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China Looks South

from the January 14, 2014 eNews issue

While China has recently been making moves to the East towards confrontations with both Japan and South Korea, now they are moving towards the South and confronting the Philippines over territorial possessions.

The Philippines and China have been embroiled in increasingly antagonistic territorial disputes in the South China Sea. Last year, China seized a shoal near the northwestern coast of the Philippines, and this year it demanded that the Philippine Navy withdraw from Second Thomas Shoal farther south.

The Philippines has incensed China by seeking United Nations arbitration to solve the disputes.

Further aggravating the situation, the Philippines and the United States cooperated in joint war games last September at a naval base facing waters claimed by China, as the two counties put together a joint front solidifying their military alliance.

About 2,300 marines from both sides took part in the annual maneuvers which were being staged alongside the South China Sea and came ahead of U.S. President Barack Obama’s first visit to the Philippines.

The Philippines, which has been seeking U.S. military support to counter what it perceives as a growing Chinese threat to its South China Sea territory, welcomed the exercises as another important plank in building its defense capabilities.

“Multilateral exercises and agreements are essential in our cooperation and operational readiness as a multi-capable force, ready to defend our country’s sovereignty and integrity,” Philippine Navy vice-commander Rear Adm. Jaime Bernardino said in a speech at the opening of the exercises.

The Sine-Philippine dispute centers around Scarborough Shoal, a group of rocky outcrops that is one of the flashpoint areas in the territorial dispute between the Philippines and China.

The Philippines insists it has sovereign rights to the shoal, which fishermen from coastal towns have sailed to for decades, because it is well within its internationally recognized Exclusive Economic Zone.

An Exclusive Economic Zone (EEZ) is a seazone prescribed by the United Nations Convention on the Law of the Sea over which a state has special rights over the exploration and use of marine resources, including energy production from water and wind. It stretches from the baseline out to 200 nautical miles from its coast. (Wikipedia, 2013)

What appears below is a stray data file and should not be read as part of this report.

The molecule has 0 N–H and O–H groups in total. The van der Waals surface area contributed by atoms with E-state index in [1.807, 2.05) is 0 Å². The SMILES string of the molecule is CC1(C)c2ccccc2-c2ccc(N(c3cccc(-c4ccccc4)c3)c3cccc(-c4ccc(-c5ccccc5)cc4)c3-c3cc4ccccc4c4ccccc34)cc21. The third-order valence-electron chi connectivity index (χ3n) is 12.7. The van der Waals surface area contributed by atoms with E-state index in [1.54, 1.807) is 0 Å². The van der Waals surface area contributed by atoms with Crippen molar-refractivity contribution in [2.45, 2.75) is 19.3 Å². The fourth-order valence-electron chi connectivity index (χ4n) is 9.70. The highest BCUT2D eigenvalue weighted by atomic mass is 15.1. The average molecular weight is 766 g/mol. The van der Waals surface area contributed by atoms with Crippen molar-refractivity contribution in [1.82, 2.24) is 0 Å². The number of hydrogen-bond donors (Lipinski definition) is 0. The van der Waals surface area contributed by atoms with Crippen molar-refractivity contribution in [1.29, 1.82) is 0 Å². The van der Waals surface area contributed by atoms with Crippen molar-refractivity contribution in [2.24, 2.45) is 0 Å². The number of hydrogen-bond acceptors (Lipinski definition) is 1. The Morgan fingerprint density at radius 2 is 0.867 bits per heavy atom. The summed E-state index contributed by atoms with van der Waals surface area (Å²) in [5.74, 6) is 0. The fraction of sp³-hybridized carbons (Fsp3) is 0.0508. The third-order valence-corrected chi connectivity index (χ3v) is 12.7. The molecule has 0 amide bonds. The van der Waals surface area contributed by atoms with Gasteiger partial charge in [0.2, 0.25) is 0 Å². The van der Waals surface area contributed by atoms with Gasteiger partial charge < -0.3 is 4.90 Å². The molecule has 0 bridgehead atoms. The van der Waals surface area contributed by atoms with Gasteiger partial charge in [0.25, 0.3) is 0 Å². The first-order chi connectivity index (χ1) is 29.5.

The nearest major Chinese land mass to Scarborough Shoal is Hainan island, about 650 kilometers away.

But China claims nearly all of the South China Sea, even waters and land formations close to the other countries. Vietnam, Malaysia, Brunei and Taiwan, as well as the Philippines, have overlapping claims to parts of the sea.

The rivalries have for decades made the sea, home to vital global shipping lanes, a potential trigger for military conflict.

Tensions have risen sharply in recent years amid accusations by the Philippines and Vietnam of increasing Chinese aggressiveness.

The Philippines says Chinese vessels have occupied Scarborough Shoal since last year, preventing Filipino fishermen from going there. Last year, the Philippines accused China of erecting concrete structures there to begin a permanent presence in the area.

To counter the Chinese, the Philippines have proposed a deal that would expand the U.S. military presence in the Philippines.

The pact would allow the United States to bring military hardware onto local bases, and formalize more U.S. troop visits. The Philippines has said it wants the pact signed as soon as possible.

The United States had a permanent military presence at two bases in the Philippines until 1992, when they were closed amid nationalist opposition.

Now China seems poised to seize Zhongye (Pagasa) Island.

According to a report filed by the China Daily News:

Relying on U.S. support, the Philippines is so arrogant as to announce in the New Year that it will increase its navy and air force deployment at Zhongye Island, a Chinese island that it has illegally occupied for years.

It will be an intolerable insult to China.

According to experts, the Chinese navy has drawn a detailed combat plan to seize the island and the battle will be restricted within the South China Sea.

The battle is aimed at recovery of the island stolen by the Philippines from China.

There will be no invasion into Filipino territories.

A report in the Philippines Star confirmed the Philippines military buildup on the island.

Zhongye Island, the second largest in the South China Sea’s Spratly Islands, has an area of 0.13 square miles (or 60 football fields), and is of great strategic significance for China if it wants to control the vast part of the South China Sea that it claims to be its territorial waters.

Since the Island is located roughly in the middle of the area, if China builds an air force and naval base there, it will more easily control the sky and sea in the claimed area.

Besides the vast sea and mineral resources found in the area, there is another reason the Chinese want to take control of the island. Taking the island from the Philippines would also mean that the US and even Japan may divert some of their aircraft and warships to the area, and thus enable China to deal with less Japanese and US aircraft and warships if there ever is an armed conflict between China and Japan and possibly the US in the East China Sea.

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